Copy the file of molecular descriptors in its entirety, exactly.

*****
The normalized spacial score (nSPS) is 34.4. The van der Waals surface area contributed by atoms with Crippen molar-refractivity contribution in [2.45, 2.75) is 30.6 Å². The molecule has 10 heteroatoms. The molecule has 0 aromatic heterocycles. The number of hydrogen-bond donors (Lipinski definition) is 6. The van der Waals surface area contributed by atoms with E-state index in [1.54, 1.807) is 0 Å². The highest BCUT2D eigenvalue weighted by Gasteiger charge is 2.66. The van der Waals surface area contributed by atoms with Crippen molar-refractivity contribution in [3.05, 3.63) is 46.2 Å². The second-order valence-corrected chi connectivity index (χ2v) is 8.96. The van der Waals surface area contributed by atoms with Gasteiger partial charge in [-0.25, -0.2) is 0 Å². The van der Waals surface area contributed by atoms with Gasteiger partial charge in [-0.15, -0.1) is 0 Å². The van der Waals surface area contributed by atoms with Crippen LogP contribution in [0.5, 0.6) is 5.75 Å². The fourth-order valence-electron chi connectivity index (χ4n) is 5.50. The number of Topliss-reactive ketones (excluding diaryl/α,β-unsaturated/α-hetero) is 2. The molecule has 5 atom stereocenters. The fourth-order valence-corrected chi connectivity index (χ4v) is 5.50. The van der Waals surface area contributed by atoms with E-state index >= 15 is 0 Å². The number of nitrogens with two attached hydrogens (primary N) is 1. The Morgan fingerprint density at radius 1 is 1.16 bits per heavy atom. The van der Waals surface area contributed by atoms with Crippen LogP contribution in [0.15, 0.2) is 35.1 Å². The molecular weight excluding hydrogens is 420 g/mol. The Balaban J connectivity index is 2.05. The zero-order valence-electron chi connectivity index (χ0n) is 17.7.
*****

The normalized spacial score (nSPS) is 34.4. The van der Waals surface area contributed by atoms with Crippen molar-refractivity contribution in [2.45, 2.75) is 30.6 Å². The molecule has 10 heteroatoms. The molecule has 0 aromatic heterocycles. The number of hydrogen-bond donors (Lipinski definition) is 6. The van der Waals surface area contributed by atoms with E-state index in [1.54, 1.807) is 0 Å². The highest BCUT2D eigenvalue weighted by Gasteiger charge is 2.66. The van der Waals surface area contributed by atoms with Crippen molar-refractivity contribution in [3.05, 3.63) is 46.2 Å². The second-order valence-corrected chi connectivity index (χ2v) is 8.96. The van der Waals surface area contributed by atoms with Gasteiger partial charge in [-0.25, -0.2) is 0 Å². The van der Waals surface area contributed by atoms with Gasteiger partial charge in [-0.15, -0.1) is 0 Å². The van der Waals surface area contributed by atoms with Crippen LogP contribution in [0.5, 0.6) is 5.75 Å². The fourth-order valence-electron chi connectivity index (χ4n) is 5.50. The number of Topliss-reactive ketones (excluding diaryl/α,β-unsaturated/α-hetero) is 2. The molecule has 5 atom stereocenters. The fourth-order valence-corrected chi connectivity index (χ4v) is 5.50. The van der Waals surface area contributed by atoms with E-state index >= 15 is 0 Å². The number of nitrogens with two attached hydrogens (primary N) is 1. The Morgan fingerprint density at radius 1 is 1.16 bits per heavy atom. The van der Waals surface area contributed by atoms with Crippen LogP contribution in [0.15, 0.2) is 35.1 Å². The molecular weight excluding hydrogens is 420 g/mol. The Balaban J connectivity index is 2.05. The zero-order valence-electron chi connectivity index (χ0n) is 17.7.